> Does a stitch in time save nine? I mean, are you more likely to save yourself an expensive or even impossible repair if you get it serviced? 


Raging, rampant and unapologetic opinion here (based on 40+ years of noodling around the hobby):

Servicing SS (or tube) equipment ahead of catastrophic failure is generally a good thing. But:
a) What kills capacitors is lack-of-use. I keep a 55 year old Dynaco ST-70 that was used pretty much every day from the time it was new to the time I got it (11 years ago), and still has its original tubes but-for the 7199s which were very microphonic. The caps all tested good (ESR and value), the resistors had not drifted and so forth.
b) I also keep a Citation 16 and 19, both 'brute-force' amps in their way. The 16 had been used regularly, and was pretty much fine but for a LOT of cold-solder joints - something common in HK/Citation products, surprisingly. The 19 sat on a shelf for about 10 years with one channel out until I go it for chicken-feed. The bad channel turned out to be a cold-solder, but meanwhile most of the electrolytics were well on the road to failure. As I a NOT a believer in reforming, they were replaced outright.
c) I make a habit, for my sins, of restoring vintage Dynaco ST120s - solid-state amps that range from Glass-in-a-blender to quite sweet and stable. I don't even bother to test them, but I do the full TIP mod and cap mod upon arrival. They make excellent shop amps, test-bed amps and gifts-for-kids amps as when properly restored, they are bullet proof short of total immersion. And may be had often for as little as $10 in decent physical shape.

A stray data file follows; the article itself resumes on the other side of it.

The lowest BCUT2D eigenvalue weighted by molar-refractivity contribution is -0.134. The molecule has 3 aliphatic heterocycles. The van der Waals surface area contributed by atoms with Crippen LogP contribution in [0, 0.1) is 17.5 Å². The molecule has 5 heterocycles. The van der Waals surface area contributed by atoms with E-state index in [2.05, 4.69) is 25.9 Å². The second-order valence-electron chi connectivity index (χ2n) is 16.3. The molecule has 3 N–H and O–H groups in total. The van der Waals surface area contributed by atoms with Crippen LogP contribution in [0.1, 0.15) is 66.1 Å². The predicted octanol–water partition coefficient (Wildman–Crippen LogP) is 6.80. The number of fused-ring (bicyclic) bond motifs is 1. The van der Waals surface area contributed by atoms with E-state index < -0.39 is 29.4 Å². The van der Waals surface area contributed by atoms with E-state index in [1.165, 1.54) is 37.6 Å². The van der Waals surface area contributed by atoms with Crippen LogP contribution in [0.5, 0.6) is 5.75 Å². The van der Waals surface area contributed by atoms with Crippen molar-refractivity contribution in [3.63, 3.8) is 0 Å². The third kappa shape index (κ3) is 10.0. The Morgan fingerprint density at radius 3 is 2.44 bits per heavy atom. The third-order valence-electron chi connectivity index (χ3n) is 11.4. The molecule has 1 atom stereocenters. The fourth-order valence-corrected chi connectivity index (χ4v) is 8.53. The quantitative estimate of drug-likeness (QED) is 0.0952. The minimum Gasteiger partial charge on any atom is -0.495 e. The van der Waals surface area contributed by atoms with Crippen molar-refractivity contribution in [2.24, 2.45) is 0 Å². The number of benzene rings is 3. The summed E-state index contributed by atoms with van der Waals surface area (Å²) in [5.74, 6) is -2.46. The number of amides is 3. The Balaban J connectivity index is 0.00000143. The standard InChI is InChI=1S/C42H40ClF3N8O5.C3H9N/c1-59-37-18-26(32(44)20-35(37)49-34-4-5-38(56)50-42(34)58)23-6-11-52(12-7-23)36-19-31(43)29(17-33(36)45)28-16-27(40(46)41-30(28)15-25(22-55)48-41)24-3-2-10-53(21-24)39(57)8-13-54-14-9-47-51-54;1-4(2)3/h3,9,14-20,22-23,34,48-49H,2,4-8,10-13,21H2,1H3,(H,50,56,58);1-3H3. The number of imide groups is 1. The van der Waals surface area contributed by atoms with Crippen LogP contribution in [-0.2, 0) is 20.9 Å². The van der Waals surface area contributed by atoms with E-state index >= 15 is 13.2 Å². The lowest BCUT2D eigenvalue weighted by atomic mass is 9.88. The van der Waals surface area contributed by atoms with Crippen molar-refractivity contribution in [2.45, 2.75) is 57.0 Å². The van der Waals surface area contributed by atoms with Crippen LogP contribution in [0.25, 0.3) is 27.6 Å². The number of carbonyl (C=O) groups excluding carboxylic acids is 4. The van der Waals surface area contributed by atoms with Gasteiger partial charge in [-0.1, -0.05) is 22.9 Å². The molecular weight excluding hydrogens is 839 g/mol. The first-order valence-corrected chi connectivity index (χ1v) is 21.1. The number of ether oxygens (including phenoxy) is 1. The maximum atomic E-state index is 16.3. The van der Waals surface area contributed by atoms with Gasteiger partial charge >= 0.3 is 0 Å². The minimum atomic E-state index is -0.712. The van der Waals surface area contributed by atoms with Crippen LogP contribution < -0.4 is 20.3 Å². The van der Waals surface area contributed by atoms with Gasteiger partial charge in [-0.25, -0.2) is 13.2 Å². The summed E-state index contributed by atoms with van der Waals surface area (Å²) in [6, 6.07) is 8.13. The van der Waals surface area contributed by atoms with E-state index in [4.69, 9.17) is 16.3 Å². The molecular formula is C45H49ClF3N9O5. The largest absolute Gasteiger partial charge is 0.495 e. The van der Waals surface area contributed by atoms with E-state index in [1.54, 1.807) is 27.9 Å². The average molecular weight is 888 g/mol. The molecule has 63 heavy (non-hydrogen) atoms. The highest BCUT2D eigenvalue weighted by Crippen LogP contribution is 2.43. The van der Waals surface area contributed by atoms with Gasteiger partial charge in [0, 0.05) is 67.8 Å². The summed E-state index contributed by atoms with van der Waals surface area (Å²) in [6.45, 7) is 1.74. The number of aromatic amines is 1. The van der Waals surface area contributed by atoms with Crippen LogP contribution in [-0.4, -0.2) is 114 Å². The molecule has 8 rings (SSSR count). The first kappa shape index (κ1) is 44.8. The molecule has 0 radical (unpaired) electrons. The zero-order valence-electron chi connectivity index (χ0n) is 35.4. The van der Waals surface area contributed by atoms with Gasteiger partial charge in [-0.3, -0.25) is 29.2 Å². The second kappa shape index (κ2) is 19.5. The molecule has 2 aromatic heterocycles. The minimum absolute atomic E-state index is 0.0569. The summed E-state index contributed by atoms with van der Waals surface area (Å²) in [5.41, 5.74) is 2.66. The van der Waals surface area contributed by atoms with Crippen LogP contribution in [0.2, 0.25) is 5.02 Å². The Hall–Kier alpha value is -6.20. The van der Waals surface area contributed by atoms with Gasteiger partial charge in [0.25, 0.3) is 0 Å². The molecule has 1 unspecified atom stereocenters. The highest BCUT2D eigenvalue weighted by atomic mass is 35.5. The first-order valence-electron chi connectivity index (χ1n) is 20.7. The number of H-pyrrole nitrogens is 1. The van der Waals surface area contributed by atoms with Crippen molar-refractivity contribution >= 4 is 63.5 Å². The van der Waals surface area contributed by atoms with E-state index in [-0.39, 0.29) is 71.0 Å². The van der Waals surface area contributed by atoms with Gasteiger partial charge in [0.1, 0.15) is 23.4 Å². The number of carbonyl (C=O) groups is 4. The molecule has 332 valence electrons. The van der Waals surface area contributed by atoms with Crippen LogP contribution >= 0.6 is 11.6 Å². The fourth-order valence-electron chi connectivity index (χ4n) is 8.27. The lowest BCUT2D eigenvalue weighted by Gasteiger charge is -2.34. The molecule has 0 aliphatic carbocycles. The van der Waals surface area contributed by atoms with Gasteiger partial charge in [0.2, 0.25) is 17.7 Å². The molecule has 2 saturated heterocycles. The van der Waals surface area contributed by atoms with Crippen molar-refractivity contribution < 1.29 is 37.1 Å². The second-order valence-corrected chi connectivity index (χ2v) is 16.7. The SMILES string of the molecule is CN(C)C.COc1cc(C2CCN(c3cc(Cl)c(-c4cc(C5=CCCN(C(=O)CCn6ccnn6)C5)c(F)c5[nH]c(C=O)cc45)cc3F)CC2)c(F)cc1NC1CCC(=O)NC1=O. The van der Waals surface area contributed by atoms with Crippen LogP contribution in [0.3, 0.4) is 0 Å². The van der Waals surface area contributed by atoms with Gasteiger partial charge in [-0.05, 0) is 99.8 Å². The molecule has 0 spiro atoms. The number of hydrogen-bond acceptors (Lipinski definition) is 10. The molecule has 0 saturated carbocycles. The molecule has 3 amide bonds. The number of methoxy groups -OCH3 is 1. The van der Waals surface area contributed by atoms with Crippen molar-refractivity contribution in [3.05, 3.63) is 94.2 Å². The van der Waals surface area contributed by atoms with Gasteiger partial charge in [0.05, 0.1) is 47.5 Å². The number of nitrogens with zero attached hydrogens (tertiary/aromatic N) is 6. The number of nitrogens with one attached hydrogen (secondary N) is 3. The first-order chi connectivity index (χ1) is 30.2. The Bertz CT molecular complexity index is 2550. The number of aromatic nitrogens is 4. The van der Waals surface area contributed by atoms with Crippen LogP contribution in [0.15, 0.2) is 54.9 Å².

So, that covers the range:

A well-used, constantly used amp should have fewer problems than a shelf-queen.

Excellent circuit quality does not necessarily mean excellent build quality..

And about any good basic design may be salvaged and improved.

On protective circuitry - it depends very much on how it is done. Some amps use voltage-driven protective circuits that shunt out the power-supply, often via a Zener that clamps at a certain point - which means that if they are run at clipping but not quite enough to trip - they will pass excessive DC to the speakers. These, typically, are relatively early designs. But if you are concerned about straight B+ going into the speakers, that would take a number of failures in cascade fashion to happen - quite unlikely with a quality amp.

When an amp (pretty much anything) comes onto my bench, before it sees power, I will give it a detailed visual exam and sniff test. Then I will use a dental-pick to check solder-joints and look for anything loose or funny looking. Controls are cleaned, connections cleaned and so forth. Then I will apply power via a metered variac - much may be revealed this way. Failures, in rank order tend to be:

Failed electrolytic caps.
Drifted/open resistors
Failed small-value caps
Failed zener diodes
Failed diodes
Failed output transistors
Failed driver transistors
Anything else.

This is a hobby, so spending several hours to save a $20 item from landfill goes with the territory.

Peter Wieck
Melrose Park, PA